motion must be dismissed. If not, those convictions must be
case law sets forth the methodology the Court must employ in
answering those questions. To determine whether a given
offense qualifies as a crime of violence under the force
clause, courts "use an inquiry known as the
'categorical' approach," in which they
"look to whether the statutory elements of the offense
necessarily require the use, attempted use, or threatened use
of physical force" and "consider only the crime as
defined, not the particular facts in the case."
United States v. Simms, 914 F.3d 229, 233 (4th Cir.
2019), petition for cert, filed. No. 18-1338 (U.S.
Apr. 24, 2019). Although a court employing the categorical
approach may not consider the defendant's actual conduct,
where "the criminal statute is 'divisible'-that
is, [where] it lists 'multiple, alternative elements, and
so effectively creates several different... crimes'-the
Court may look to 'a limited class of documents, such as
indictments and jury instructions, to determine which
alternative' served as the predicate offense."
Larode v. United States, 356 F.Supp.3d 561, 570
(E.D. Va. 2019) (second alteration in original) (quoting
Descamps v. United States, 570 U.S. 254, 257
(2013)); see also United States v. Gomez, 690 F.3d
194, 198 (4th Cir. 2012) (instructing that the modified
categorical approach should be used "for the sole
purpose of determining which part of the statute the
first question is easily answered. The predicate offense
underlying Count 3 was conspiracy in violation of § 371
as charged in Count 1. Section 371 makes it a crime for
"two or more persons [to] conspire ... to commit any
offense against the United States" so long as one of the
conspirators "do[es] any act to effect the object of the
conspiracy." 18 U.S.C. § 371. The indictment
alleged that McDuffie and his coconspirators agreed to commit
several federal offenses: federal bank robbery, post office
robbery, and Hobbs Act robbery. But as recent case law from
the Fourth Circuit has underscored, there is a critical
distinction between conspiracy offenses and substantive
offenses which are the objects of a conspiracy, at least with
respect to § 924(c)(3)(A)'s force clause. "To
prove a conspiracy under 18 U.S.C. § 371, the government
must establish an agreement to commit an offense, willing
participation by the defendant, and an overt act in
furtherance of the conspiracy." United States v.
Tucker, 376 F.3d 236, 238 (4th Cir. 2004). In other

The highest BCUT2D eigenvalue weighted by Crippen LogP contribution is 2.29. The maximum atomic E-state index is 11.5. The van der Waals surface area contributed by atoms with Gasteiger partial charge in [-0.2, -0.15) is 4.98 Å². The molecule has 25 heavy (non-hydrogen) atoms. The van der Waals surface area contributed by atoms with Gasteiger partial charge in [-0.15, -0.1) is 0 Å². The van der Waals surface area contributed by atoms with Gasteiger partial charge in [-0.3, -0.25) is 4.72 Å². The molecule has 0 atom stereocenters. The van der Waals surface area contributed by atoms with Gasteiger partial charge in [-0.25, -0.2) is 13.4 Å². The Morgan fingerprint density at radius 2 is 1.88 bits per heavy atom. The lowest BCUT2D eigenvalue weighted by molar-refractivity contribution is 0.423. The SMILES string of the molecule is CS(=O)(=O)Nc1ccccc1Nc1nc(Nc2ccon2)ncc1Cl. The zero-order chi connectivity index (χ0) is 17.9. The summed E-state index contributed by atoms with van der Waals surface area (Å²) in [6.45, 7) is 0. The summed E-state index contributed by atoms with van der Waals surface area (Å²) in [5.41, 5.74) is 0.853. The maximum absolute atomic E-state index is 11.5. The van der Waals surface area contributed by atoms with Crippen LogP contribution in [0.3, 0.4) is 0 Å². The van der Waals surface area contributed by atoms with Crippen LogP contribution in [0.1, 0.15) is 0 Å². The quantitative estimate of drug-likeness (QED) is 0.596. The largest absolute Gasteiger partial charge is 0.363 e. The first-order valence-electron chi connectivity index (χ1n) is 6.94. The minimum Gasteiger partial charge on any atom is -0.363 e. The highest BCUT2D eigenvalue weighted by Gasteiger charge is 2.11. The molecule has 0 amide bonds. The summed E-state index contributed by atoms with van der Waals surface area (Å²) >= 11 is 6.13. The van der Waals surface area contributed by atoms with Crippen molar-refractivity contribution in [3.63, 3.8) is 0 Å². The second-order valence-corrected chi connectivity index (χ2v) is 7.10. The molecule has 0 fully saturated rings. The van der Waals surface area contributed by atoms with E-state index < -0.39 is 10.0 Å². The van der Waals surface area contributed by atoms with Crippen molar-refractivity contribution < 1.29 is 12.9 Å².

words, a conspiracy offense requires only an agreement to
commit an offense and an overt act taken in furtherance of
the conspiracy; the offense need not have been committed, and
the overt act can be any "outward objective action ...
which evinces th[e] conspiracy," United States v.
O'Connor, 158 F.Supp.2d 697, 723 n.49 (E.D. Va.
2001). For this reason, the Fourth Circuit has recently
clarified that although substantive Hobbs Act robbery
qualifies as a crime of violence under § 924(c)(3)(A),
see United States v. Mathis, Nos. 16-4633 et al.,
slip op. at 37 (4th Cir. July 31, 2019), conspiracy to commit
Hobbs Act robbery does not so qualify because an agreement to
commit the offense "does not invariably require the
actual, attempted, or threatened use of physical force,"
United States v. Simms, 914 F.3d 229, 233-34 (4th
Cir. 2019). See also United States v. White, 571
F.3d 365, 369 (4th Cir. 2009) (holding that criminal
conspiracy under North Carolina law, which requires the
government to prove that the defendant and another entered
into an agreement to commit an offense and intended that the
agreement be carried out, is not a "violent felony"
for purposes of the similarly worded force clause in 18
U.S.C. § 924(e)(2)(B)(i)). The same analysis holds true
for conspiracy to commit federal bank robbery or post office
robbery. Because a defendant may be convicted of § 371
conspiracy even if the government does not prove any actual,
attempted, or threatened use of force, § 371 does not
qualify as a crime of violence under § 924(c)(3)'s
force clause, and McDuffie's conviction under Count 3
light of this clear precedent, the government agrees that
Count 3 should be vacated after Davis.
"Although in most cases the government would seek
resentencing when a count of conviction is vacated, the
government does not believe that resentencing is warranted
here" in light of the substantial terms of imprisonment
to which McDuffie will remain subject. Gov't's Suppl.
Mem. on Davis v. United States [Dkt. No. 199] 10.
McDuffie did not state a different view in his reply to the
government's supplemental memorandum. The Court agrees
that given the particular circumstances of McDuffie's
sentence, a full de novo resentencing would be a
poor use of resources. Accordingly, absent any objection from
movant, the Court will simply vacate Count 3, amend the